Michigan has already experienced significant negative effects from babkan zhe gajë-dayêk (invasive species) that are present on our land and in our waters. However, Michigan is continually threatened by new invasions as these organisms invade ecosystems beyond their natural, historical range. Babkan zhe gajë-dayêk may threaten the genetic integrity of native species and its connection to the local population’s life history, geographic diversity and diversity of habitats. The presence of these species will negatively affect native ecosystems, human health and the cultural, subsistence, commercial, agricultural or recreational activities that tribal communities depend upon. Gun Lake Tribe realizes that babkan zhe gajë-dayêk are impacting Michigan as well as our entire planet. The Tribe is committed to protecting our natural and cultural resources through the management of babkan zhe gajë-dayêk. The Tribe understands that the time is now to begin to make changes in order to reduce the effects of babkan zhe gajë-dayêk. The Environmental Department has partnered with the West Michigan Cooperative Invasive Species (WMCISMA) and the Barry, Calhoun and Kalamazoo Cooperative Invasive Species Management Area (BCKCISMA) to enhance these efforts throughout the Tribe’s service region. Read More...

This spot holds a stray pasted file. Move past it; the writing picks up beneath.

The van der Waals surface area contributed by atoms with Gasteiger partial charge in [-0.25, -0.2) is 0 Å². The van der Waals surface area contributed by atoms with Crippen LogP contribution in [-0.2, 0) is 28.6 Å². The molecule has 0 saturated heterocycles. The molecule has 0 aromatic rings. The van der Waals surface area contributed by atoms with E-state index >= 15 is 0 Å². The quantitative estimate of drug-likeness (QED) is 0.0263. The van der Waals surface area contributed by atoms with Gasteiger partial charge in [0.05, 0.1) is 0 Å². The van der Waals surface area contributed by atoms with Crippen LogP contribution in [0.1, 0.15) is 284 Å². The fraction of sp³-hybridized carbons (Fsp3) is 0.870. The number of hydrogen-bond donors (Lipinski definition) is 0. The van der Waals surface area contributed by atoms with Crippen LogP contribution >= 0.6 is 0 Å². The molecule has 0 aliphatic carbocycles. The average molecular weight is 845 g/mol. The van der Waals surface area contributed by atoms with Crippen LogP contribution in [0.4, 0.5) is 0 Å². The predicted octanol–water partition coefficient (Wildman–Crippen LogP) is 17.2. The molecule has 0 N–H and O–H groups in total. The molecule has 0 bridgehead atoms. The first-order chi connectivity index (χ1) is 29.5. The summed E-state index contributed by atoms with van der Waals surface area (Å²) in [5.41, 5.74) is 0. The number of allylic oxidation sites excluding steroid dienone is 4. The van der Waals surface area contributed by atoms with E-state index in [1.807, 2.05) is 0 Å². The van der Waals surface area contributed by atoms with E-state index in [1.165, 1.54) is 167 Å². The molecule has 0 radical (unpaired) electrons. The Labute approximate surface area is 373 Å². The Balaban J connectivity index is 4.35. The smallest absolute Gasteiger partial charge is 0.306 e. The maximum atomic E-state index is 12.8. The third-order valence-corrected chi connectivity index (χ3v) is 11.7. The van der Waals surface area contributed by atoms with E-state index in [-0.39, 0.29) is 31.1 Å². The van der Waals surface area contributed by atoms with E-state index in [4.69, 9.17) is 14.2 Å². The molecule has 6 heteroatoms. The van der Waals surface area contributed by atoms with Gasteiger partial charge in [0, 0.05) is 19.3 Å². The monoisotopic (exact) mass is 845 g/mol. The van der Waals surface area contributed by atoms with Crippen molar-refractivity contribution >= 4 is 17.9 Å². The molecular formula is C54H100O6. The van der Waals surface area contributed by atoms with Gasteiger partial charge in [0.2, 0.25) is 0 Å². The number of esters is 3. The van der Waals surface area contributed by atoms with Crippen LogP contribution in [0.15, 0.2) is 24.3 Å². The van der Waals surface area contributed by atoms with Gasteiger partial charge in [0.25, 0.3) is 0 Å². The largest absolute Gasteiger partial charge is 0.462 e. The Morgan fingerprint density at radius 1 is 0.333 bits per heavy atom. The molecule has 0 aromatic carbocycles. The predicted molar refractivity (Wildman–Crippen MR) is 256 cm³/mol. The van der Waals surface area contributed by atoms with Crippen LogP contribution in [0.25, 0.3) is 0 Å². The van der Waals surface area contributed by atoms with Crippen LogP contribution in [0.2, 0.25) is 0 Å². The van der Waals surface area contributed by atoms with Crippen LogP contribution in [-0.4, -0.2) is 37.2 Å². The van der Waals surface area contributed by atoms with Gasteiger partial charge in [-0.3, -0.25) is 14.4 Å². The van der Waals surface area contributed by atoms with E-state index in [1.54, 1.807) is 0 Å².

For invasive species training modules or to report invasive species, please visit https://www.misin.msu.edu/.
Woodlot management efforts include implementation of forest stewardship plans, black ash surveys, emerald ash borer monitoring and control as well as Early Detection monitoring for other forest pests. As part of the forest stewardship plans, Environmental staff conduct forest stand improvements (FSI). FSI is the act of cutting a set number of trees of specific sizes to improve the health of the woods. Benefits of FSI often include higher growth rates in remaining trees, reduced stress of the forest plants, augmented food production (including maple syrup), increased habitat for wildlife and improved lighting to ground level plants. Some cut trees will remain where they fall to create wildlife cover or they may be piled to make homes for rabbits and other small game species.
Native Grassland Management